Security

How to use AppArmor to block access to folders in NGINX

Jack Wallen shows you a clever way of blocking NGINX access to particular directories with the help of AppArmor.

This comes by way of an experimentation. I wanted to find different ways to block/unblock directories for the NGINX web server. One way I found was via AppArmor. If you're not sure what AppArmor is, very simply it is a Linux kernel security module that allows for the restriction of programs' capabilities using per-program profiles. With that in mind, it is possible to create an AppArmor profile that can restrict access to directories, while allowing access to others. I'm going to demonstrate how this is done on the Ubuntu Server 18.04 platform with non-standard NGINX document roots.

SEE: You've been breached: Eight steps to take within the next 48 hours (free PDF) (TechRepublic)

What you'll need

I'm going to assume you have Ubuntu Server 18.04 up and running. As well I'll assume NGINX is installed and working. Although the Ubuntu Server platform should have AppArmor installed, it will not include one necessary tool. To fix that, open up a terminal window on your server and issue the following command:

sudo apt install apparmor-utils

With that installed, you're ready to go.

Configure NGINX

Since we're going to be serving up files from non-traditional document root directories, let's take care of creating those. First let's create two new directories with the commands:

sudo mkdir /data/www/safe
sudo mkdir /data/www/unsafe

Inside the safe directory, place an index.html file with the content:

<html>
<H2>THIS IS SAFE</H2>
</html>

Inside the unsafe directory, place an index.html file with the following content:

<html>
<H2>THIS IS UNSAFE</H2>
</html>

Now we need to alter the nginx.conf file. Open this file with the command sudo nano /etc/nginx/nginx.conf. In that file, comment out the line (by adding a # at the beginning):

include /etc/nginx/sites-enabled/*;

Under the line include /etc/nginx/conf.d/*.conf; add the following:

server {
    listen 8080;
    location / {
            root /data/www;
    }
}

Save and close that file. Reload NGINX with the command:

sudo nginx -s reload

If you point your browser to either http://SERVER_IP:8080/safe/ or http://SERVER_IP:8080/safe/ you should be able to see the content of both of the index.html files. Let's block the ability to see the file in the unsafe directory.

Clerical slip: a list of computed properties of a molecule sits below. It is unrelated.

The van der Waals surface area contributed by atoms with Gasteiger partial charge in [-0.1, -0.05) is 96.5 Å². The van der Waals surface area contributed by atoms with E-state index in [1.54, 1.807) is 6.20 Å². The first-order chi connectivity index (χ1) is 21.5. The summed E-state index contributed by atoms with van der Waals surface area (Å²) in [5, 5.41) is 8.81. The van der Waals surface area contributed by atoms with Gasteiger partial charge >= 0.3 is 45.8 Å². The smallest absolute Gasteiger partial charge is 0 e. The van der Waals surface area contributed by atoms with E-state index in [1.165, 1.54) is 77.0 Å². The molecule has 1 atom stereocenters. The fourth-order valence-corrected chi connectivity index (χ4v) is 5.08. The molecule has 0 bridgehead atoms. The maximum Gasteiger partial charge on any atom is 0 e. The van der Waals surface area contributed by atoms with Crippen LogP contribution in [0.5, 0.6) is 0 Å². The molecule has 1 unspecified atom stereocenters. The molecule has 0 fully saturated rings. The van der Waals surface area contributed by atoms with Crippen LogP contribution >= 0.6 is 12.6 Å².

Create an AppArmor profile

We have to create a new AppArmor profile for NGINX. To do this, change into the AppArmor directory with the command cd /etc/apparmor.d. Within that directory, issue the command sudo aa-autodep nginx. When that command completes, place the profile in complain mode with the command sudo aa-complain nginx.

Next issue the command sudo aa-logprof. Answer A for every question, until you are prompted to save (by hitting S) the changes. Once the changes have been saved, we can now edit the NGINX profile. Issue the command sudo nano /etc/apparmor.d/usr.sbin.nginx. Edit your profile to look like this:

# Last Modified: Thu Jun 21 14:54:30 2018
#include <tunables/global>

/usr/sbin/nginx {
  #include <abstractions/base>
  #include <abstractions/lxc/container-base>
  capability dac_override,
  capability dac_read_search,
  capability net_bind_service,
  capability setgid,
  capability setuid,

  /data/www/safe/* r,
  deny /data/www/unsafe/* r,
  /etc/group r,
  /etc/nginx/conf.d/ r,
  /etc/nginx/mime.types r,
  /etc/nginx/nginx.conf r,
  /etc/nsswitch.conf r,
  /etc/passwd r,
  /etc/ssl/openssl.cnf r,
  /run/nginx.pid rw,
  /usr/sbin/nginx mr,
  /var/log/nginx/access.log w,
  /var/log/nginx/error.log w,
}

Save and close that file. Now we can place the profile in enforce mode with the command:

sudo aa-enforce nginx

Let's reload AppArmor and restart NGINX with the commands:

sudo /etc/init.d/apparmor reload
sudo service nginx restart

Now, if you point your browser to http://SERVER_IP:8080/safe, you should still see the contents of the index.html. However, if you point your browser to http://SERVER_IP:8080/unsafe, you'll get a 403 Forbidden error (Figure A).

Figure A

Figure A

We can no longer access the unsafe area.


Happy blocking

And that's all there is to blocking directories for NGINX access with AppArmor. Is it the method you'll want to employ? That's for you to decide. It is nice to know, however, that there are many different means to this particular end. At least you know that you do have the ability to lock down certain directories for NGINX access. Happy blocking!

Also see

nginxhero.jpg

About Jack Wallen

Jack Wallen is an award-winning writer for TechRepublic and Linux.com. He’s an avid promoter of open source and the voice of The Android Expert. For more news about Jack Wallen, visit his website jackwallen.com.

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